We examine the heterogeneity of experts in a credence goods setting. In our analytical model, clients are uncertain about how much effort experts need to provide to solve their problem, which is either simple or difficult. Experts have varying degrees of expertise. Less qualified experts are equally effective at solving simple problems but less effective at solving difficult ones. We show that clients pay a fee premium to more qualified experts, even for simple problems. This premium increases with the probability that the client has a difficult problem. We empirically test the model predictions in the context of partner industry expertise for the U.S. operations of the Big Four audit firms. We find, consistent with the model, a positive association between partner industry specialization and audit fees, even for simple audits, and a negative association between partner specialization and the client’s probability of restatements only for difficult audits. The industry specialization premium is higher in industries with higher proportions of difficult audits. Consistent with credence good agency issues, the specialization premium for simple audits is mitigated when information asymmetry between client and auditor is lower.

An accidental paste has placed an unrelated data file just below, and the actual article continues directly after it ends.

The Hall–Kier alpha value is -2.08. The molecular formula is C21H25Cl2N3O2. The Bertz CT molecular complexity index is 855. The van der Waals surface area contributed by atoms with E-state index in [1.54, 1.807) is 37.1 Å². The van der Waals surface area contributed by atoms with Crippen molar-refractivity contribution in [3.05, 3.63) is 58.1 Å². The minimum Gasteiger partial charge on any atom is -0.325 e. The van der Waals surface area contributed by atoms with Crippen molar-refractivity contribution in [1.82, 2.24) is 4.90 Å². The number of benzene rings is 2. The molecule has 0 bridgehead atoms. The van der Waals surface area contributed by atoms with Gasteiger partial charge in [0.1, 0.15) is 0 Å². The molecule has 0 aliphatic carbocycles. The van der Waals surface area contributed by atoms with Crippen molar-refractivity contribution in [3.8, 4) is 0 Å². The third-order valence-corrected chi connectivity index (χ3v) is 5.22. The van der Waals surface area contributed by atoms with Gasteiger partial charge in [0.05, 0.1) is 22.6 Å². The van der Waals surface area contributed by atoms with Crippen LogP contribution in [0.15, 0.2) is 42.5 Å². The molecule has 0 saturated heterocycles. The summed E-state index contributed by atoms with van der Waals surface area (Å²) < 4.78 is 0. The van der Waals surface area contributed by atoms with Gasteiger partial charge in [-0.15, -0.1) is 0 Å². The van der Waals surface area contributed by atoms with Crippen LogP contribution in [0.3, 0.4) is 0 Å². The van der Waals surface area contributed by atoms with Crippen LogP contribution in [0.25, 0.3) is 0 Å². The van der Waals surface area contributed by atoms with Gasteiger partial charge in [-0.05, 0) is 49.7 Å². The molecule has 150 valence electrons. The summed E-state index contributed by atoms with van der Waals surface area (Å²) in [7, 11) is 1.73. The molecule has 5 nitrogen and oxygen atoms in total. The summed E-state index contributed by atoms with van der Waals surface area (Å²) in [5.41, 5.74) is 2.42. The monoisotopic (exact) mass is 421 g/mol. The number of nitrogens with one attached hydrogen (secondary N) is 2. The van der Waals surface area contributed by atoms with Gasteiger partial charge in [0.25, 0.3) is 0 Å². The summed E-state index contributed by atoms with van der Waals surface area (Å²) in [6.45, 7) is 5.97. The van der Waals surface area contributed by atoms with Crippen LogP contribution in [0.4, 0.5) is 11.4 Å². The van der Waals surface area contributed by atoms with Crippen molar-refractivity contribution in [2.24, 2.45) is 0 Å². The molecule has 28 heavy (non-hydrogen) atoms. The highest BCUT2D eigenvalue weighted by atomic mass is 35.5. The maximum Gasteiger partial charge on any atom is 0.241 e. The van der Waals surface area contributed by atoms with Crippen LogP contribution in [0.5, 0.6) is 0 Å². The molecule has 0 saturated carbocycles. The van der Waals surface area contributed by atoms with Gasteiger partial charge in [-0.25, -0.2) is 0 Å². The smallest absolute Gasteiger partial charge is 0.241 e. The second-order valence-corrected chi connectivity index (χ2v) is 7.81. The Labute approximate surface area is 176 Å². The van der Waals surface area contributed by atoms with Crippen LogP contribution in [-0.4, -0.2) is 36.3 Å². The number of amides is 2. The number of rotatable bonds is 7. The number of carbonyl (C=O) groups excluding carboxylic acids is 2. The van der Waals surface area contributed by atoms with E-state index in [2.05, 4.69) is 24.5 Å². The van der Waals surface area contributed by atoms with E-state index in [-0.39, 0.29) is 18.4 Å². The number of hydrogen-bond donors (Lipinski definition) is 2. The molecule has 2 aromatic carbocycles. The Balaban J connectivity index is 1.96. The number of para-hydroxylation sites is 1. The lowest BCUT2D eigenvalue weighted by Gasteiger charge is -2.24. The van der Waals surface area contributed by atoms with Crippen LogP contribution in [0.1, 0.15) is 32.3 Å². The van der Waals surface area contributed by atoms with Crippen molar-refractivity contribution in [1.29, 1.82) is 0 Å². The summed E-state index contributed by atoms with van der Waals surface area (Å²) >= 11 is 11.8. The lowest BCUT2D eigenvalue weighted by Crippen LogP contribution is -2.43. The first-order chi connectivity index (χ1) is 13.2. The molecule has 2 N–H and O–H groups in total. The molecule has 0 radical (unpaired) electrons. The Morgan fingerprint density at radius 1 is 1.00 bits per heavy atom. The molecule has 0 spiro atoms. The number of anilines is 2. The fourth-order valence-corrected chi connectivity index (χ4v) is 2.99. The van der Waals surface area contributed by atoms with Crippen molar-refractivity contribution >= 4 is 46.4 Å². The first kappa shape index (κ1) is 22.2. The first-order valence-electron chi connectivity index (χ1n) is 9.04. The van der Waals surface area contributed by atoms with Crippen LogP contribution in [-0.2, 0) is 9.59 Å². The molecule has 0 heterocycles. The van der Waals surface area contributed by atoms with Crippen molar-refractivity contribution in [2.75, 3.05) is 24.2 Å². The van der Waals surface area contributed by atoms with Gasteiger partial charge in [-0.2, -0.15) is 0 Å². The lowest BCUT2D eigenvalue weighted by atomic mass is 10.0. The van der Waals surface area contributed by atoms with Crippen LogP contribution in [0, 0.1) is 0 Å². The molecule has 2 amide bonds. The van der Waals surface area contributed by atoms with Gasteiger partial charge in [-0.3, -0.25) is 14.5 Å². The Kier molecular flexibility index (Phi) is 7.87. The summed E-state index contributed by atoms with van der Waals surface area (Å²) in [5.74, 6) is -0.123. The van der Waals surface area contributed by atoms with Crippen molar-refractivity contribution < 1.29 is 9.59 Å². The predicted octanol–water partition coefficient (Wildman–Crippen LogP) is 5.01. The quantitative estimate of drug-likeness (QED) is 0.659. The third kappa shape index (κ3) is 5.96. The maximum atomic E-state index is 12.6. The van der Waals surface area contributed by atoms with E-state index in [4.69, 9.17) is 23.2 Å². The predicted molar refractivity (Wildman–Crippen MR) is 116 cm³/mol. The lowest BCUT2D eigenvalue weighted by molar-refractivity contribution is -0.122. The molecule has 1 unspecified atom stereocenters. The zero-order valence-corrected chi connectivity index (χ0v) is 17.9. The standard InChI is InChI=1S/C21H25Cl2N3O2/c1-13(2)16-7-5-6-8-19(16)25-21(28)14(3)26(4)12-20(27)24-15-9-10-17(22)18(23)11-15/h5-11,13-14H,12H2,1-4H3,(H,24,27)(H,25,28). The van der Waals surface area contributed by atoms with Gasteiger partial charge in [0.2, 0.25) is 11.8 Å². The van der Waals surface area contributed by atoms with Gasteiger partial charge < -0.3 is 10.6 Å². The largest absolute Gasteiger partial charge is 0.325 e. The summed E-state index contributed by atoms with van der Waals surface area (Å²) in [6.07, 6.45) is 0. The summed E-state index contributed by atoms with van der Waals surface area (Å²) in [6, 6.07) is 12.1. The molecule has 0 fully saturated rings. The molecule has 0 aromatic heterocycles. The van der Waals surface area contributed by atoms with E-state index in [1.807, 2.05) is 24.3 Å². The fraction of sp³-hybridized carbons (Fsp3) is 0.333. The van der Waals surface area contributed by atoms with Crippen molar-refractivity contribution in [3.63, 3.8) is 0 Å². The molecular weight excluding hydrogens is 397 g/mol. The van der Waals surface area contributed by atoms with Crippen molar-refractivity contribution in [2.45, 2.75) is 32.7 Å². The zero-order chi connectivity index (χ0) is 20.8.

All Science Journal Classification (ASJC) codes
- Business, Management and Accounting(all)